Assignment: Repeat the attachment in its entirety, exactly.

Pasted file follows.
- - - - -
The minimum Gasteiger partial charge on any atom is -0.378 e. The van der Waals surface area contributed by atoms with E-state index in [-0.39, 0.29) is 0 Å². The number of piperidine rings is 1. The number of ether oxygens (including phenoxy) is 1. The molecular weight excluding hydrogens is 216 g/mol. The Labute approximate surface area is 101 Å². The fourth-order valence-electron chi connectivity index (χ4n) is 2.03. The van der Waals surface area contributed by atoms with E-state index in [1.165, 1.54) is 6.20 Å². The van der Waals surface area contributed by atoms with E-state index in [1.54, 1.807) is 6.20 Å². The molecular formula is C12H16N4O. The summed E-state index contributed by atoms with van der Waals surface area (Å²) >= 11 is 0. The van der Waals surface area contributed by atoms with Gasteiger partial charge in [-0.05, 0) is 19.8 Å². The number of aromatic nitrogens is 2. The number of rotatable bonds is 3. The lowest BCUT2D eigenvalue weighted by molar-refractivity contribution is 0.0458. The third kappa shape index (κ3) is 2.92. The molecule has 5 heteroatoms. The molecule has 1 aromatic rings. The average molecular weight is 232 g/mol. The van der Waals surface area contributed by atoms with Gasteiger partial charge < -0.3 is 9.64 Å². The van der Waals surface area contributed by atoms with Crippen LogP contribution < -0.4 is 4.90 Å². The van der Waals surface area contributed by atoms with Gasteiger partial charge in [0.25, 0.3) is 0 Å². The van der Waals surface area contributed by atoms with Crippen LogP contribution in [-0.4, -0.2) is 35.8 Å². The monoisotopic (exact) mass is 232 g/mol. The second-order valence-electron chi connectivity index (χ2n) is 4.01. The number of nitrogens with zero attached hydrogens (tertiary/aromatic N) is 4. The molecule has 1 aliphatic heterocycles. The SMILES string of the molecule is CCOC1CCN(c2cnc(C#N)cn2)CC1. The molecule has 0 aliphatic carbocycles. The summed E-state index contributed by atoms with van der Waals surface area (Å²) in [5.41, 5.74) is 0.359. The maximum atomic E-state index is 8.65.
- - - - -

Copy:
The minimum Gasteiger partial charge on any atom is -0.378 e. The van der Waals surface area contributed by atoms with E-state index in [-0.39, 0.29) is 0 Å². The number of piperidine rings is 1. The number of ether oxygens (including phenoxy) is 1. The molecular weight excluding hydrogens is 216 g/mol. The Labute approximate surface area is 101 Å². The fourth-order valence-electron chi connectivity index (χ4n) is 2.03. The van der Waals surface area contributed by atoms with E-state index in [1.165, 1.54) is 6.20 Å². The van der Waals surface area contributed by atoms with E-state index in [1.54, 1.807) is 6.20 Å². The molecular formula is C12H16N4O. The summed E-state index contributed by atoms with van der Waals surface area (Å²) >= 11 is 0. The van der Waals surface area contributed by atoms with Gasteiger partial charge in [-0.05, 0) is 19.8 Å². The number of aromatic nitrogens is 2. The number of rotatable bonds is 3. The lowest BCUT2D eigenvalue weighted by molar-refractivity contribution is 0.0458. The third kappa shape index (κ3) is 2.92. The molecule has 5 heteroatoms. The molecule has 1 aromatic rings. The average molecular weight is 232 g/mol. The van der Waals surface area contributed by atoms with Gasteiger partial charge < -0.3 is 9.64 Å². The van der Waals surface area contributed by atoms with Crippen LogP contribution < -0.4 is 4.90 Å². The van der Waals surface area contributed by atoms with Gasteiger partial charge in [0.25, 0.3) is 0 Å². The van der Waals surface area contributed by atoms with Crippen LogP contribution in [-0.4, -0.2) is 35.8 Å². The monoisotopic (exact) mass is 232 g/mol. The second-order valence-electron chi connectivity index (χ2n) is 4.01. The number of nitrogens with zero attached hydrogens (tertiary/aromatic N) is 4. The molecule has 1 aliphatic heterocycles. The SMILES string of the molecule is CCOC1CCN(c2cnc(C#N)cn2)CC1. The molecule has 0 aliphatic carbocycles. The summed E-state index contributed by atoms with van der Waals surface area (Å²) in [5.41, 5.74) is 0.359. The maximum atomic E-state index is 8.65.